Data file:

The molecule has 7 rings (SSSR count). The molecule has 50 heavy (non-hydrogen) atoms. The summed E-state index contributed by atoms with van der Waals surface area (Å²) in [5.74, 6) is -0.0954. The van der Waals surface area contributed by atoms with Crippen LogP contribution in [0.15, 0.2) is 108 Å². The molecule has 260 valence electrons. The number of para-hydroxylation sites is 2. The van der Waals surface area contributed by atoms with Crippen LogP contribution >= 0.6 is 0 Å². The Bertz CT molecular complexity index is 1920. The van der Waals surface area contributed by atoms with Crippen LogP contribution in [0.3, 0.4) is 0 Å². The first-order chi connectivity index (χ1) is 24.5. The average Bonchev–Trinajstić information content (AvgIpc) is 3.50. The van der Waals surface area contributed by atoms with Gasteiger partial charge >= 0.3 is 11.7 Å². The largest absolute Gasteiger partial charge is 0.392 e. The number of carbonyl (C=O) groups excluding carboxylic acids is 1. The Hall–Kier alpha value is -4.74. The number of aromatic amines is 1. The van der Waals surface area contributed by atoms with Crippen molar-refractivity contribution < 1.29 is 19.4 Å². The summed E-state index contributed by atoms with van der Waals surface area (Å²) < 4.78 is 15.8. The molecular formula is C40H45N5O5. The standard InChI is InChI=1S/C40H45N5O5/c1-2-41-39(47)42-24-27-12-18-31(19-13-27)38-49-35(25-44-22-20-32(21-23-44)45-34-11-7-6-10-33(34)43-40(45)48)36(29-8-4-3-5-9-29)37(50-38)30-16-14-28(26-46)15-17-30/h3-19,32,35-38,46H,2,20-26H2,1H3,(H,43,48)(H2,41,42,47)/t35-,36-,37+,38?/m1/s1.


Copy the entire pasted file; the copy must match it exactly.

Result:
The molecule has 7 rings (SSSR count). The molecule has 50 heavy (non-hydrogen) atoms. The summed E-state index contributed by atoms with van der Waals surface area (Å²) in [5.74, 6) is -0.0954. The van der Waals surface area contributed by atoms with Crippen LogP contribution in [0.15, 0.2) is 108 Å². The molecule has 260 valence electrons. The number of para-hydroxylation sites is 2. The van der Waals surface area contributed by atoms with Crippen LogP contribution >= 0.6 is 0 Å². The Bertz CT molecular complexity index is 1920. The van der Waals surface area contributed by atoms with Crippen LogP contribution in [0.3, 0.4) is 0 Å². The first-order chi connectivity index (χ1) is 24.5. The average Bonchev–Trinajstić information content (AvgIpc) is 3.50. The van der Waals surface area contributed by atoms with Gasteiger partial charge >= 0.3 is 11.7 Å². The largest absolute Gasteiger partial charge is 0.392 e. The number of carbonyl (C=O) groups excluding carboxylic acids is 1. The Hall–Kier alpha value is -4.74. The number of aromatic amines is 1. The van der Waals surface area contributed by atoms with Crippen molar-refractivity contribution < 1.29 is 19.4 Å². The summed E-state index contributed by atoms with van der Waals surface area (Å²) < 4.78 is 15.8. The molecular formula is C40H45N5O5. The standard InChI is InChI=1S/C40H45N5O5/c1-2-41-39(47)42-24-27-12-18-31(19-13-27)38-49-35(25-44-22-20-32(21-23-44)45-34-11-7-6-10-33(34)43-40(45)48)36(29-8-4-3-5-9-29)37(50-38)30-16-14-28(26-46)15-17-30/h3-19,32,35-38,46H,2,20-26H2,1H3,(H,43,48)(H2,41,42,47)/t35-,36-,37+,38?/m1/s1.